TED PRITCHARD/Reuters

Lobster traps belonging to fishermen of the Sipekne’katik band, which were seized in protest by non-native fishers, lie dumped outside the federal Department of Fisheries and Oceans office in Meteghan, N.S. on Sept. 22, 2020.

TED PRITCHARD/Reuters

Federal Fisheries Minister Bernadette Jordan – who initially said anyone fishing commercially without a licence may be subject to enforcement action – is now in negotiations with the Sipekne’katik First Nations on establishing a moderate livelihood fishery, according to the band. She declined an interview request for this story, but her office said she’s trying to resolve the dispute.

Unlike Burnt Church, where fisheries officers rammed Mi’kmaq boats and engaged in violent arrests on wharfs and at sea, her officials have stood on the sidelines in Saulnierville, a rural Acadian village about 50 kilometres north of Yarmouth.

Ms. Atwin says the dispute is really about race. She’s troubled by reports that Indigenous people have been refused hotels, gas, and even food from local businesses around Saulnierville. When Clearwater, a Canadian seafood giant, was found guilty in 2018 of endangering lobster stocks by repeatedly ignoring federal warnings over the illegal storage of lobster traps on the ocean bottom, there wasn’t a fraction of this anger, she said.

“When Clearwater Seafoods pled guilty to a gross violation of regulations governing its traps two years ago, we didn’t see this level of public outcry. What is happening in St. Mary’s Bay is about racism,” Ms. Atwin said.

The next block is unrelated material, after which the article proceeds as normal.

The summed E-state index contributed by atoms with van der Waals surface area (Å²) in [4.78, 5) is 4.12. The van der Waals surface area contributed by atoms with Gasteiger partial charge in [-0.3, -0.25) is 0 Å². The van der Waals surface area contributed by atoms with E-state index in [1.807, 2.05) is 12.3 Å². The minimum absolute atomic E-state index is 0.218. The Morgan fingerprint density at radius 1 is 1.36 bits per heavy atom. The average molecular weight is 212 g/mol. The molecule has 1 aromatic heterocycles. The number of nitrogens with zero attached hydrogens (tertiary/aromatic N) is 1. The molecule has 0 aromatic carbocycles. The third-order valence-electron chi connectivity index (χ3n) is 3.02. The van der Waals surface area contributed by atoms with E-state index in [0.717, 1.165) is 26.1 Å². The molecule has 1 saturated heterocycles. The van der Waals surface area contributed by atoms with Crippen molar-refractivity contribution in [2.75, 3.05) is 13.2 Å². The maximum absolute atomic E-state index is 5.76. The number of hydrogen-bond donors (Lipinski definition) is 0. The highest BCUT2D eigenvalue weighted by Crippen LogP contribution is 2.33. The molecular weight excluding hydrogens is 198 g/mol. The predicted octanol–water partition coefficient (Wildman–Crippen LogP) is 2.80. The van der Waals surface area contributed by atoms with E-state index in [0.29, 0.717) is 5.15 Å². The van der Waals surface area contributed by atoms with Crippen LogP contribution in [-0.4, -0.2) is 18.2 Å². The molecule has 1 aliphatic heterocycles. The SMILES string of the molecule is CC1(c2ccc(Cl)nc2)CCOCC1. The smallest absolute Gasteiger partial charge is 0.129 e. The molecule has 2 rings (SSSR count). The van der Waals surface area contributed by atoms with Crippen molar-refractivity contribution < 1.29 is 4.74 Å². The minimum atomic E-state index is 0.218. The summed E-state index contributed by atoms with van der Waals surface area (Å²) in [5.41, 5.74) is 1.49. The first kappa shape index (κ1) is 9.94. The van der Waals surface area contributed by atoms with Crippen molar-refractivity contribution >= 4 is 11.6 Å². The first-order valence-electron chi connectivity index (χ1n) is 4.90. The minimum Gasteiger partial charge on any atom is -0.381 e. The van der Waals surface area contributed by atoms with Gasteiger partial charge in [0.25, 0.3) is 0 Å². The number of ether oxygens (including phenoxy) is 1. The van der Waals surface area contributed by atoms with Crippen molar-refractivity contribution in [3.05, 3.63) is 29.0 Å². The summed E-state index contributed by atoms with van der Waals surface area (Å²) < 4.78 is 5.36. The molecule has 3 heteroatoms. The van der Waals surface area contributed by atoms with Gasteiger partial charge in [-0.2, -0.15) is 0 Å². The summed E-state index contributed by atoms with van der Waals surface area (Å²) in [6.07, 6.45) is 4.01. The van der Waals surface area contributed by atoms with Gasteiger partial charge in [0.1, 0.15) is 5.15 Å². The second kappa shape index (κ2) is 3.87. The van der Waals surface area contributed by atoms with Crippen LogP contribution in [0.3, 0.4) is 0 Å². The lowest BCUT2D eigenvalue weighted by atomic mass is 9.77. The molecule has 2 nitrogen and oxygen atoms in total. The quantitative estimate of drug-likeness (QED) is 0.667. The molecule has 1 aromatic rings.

In Burnt Church, non-Indigenous fishers argued their main concern was conservation, worried that a Mi’kmaq fishery operating outside federal regulation would hurt lobster stocks. The same argument is being made now.

Lobster traps belonging to fishermen of the Sipekne’katik band, which were seized in protest by non-native fishers, lie dumped outside the federal Department of Fisheries and Oceans (DFO) office in Meteghan on Sept. 22, 2020.

TED PRITCHARD/Reuters

“It is not appropriate for anyone to fish in a lobster breeding ground during the moulting season and destroy the resource for all the generations coming in the future,” said Colin Sproul, president of the Bay of Fundy Inshore Fishermen’s Association.

Commercial fishers say the off season, running from late May until late November, is a critical time for the crustaceans time to moult and reproduce. They’re angry Fisheries and Oceans Canada (DFO) hasn’t acted to stop the Sipekne’katik fishers, and dumped hundreds of their traps in front of a local fisheries office in protest.

The resource, however, does not appear to be at risk. The amount of lobster caught each year has grown steadily for decades – reaching historic levels in recent years. It’s now a $1-billion industry in Nova Scotia alone.